While many folks at L.A. Weekly probably prefer the swankier confines of the paper’s current Sunset Boulevard digs, I have a soft spot for the ramshackle, drafty warehouse in Silver Lake where our offices used to be. So imagine my double take when Melinda Mara, the “scrap girl” at JT’s Stockroom bondage-a-torium, gave me her work address. Yes, the freakin’ old Weekly is now an enormous supply center for the S&M/B&D/fetish set the world over.
They used to say that we crits at the Weekly could dish it out but not take it; the new occupants of the space can handle both. The first thing that hits you when you walk into JT’s is the smell of solvents and cowhide. KROQ blasts over the airwaves, as it did back in the day, and at the same decibel level — one tradition lives on, I guess. Tour guides Lisa Drucker and Jason Alejos are as clinical as medical-supply salesmen when they point out the racks of pain-inducing/pleasure-enhancing goodies. “Chastity Row” has devices to spike an overeager slave’s erection, stacks of nipple clamps, artificial penises, butt plugs, and their current best-seller (at 6 bucks a strand), Thai Anal Love Beads, which Lisa thinks are “so cute, I love the baby-blue color!”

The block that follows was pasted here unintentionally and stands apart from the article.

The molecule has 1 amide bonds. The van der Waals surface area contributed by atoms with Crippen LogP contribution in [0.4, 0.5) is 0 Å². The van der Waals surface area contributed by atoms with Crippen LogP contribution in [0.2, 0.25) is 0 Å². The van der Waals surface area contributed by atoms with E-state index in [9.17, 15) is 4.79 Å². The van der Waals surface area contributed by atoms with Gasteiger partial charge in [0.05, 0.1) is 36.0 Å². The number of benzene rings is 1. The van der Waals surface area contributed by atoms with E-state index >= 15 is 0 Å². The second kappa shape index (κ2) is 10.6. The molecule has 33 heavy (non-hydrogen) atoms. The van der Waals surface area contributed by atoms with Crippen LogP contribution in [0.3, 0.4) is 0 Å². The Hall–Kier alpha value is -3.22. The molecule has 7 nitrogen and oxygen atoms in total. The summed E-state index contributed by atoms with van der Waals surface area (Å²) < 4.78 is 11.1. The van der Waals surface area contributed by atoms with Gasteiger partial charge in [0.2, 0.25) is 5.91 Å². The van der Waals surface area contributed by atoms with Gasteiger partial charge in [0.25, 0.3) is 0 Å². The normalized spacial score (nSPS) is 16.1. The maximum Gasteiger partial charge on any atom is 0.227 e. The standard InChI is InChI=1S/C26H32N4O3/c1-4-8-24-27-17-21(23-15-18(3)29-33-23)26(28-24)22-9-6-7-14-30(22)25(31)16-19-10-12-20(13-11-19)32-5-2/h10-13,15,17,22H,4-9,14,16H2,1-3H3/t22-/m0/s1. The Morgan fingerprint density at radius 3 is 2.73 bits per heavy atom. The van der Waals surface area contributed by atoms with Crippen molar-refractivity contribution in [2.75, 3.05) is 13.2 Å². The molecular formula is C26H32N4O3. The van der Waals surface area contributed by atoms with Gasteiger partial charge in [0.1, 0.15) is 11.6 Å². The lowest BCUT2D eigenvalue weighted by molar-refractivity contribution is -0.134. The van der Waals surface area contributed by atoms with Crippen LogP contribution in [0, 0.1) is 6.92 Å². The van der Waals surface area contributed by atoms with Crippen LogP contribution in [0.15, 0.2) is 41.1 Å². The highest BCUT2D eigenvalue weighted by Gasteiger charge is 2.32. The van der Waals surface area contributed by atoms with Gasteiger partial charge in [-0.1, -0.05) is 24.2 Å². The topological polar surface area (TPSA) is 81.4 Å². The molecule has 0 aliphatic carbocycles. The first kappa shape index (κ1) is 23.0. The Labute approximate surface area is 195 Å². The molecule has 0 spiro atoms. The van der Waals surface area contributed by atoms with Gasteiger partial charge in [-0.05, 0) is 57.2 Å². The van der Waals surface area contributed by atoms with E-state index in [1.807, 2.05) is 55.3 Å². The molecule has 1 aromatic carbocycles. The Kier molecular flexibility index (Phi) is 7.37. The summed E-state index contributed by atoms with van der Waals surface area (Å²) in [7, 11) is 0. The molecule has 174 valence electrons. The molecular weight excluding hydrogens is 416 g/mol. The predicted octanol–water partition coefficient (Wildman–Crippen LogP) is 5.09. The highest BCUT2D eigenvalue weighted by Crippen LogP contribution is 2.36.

The medical-supply theme continues as we view boxes of speculums, catheters and shiny metal enema gear. “The electronic stuff is the best,” says Jason, as he plugs in a purple “velvet wand,” which emits a low-level electric shock. Not too bad on the palm, but murder on more sensitive body parts, one imagines. There’s a “rejects row” of manufacturers’ samples that JT’s decided not to carry: dildos, tapes and blowup dolls with vibrating vaginas. The rejects will be sold on eBay. “We got kicked off eBay for a while because we used the word cock in one of the descriptions,” sighs Jason. “We should be allowed back on again soon.” Faulty products sit in the “returns” section, awaiting destruction or repair. “You can imagine where some of that stuff has been,” says Lisa, and we grimace accordingly.
The JT’s crew appear cheery as they sew straitjackets and glue wrist cuffs together. Both Lisa and Jason say that working at JT’s has been a life-enhancing experience. “You meet the greatest people through the Web site and at trade shows,” bubbles Jason.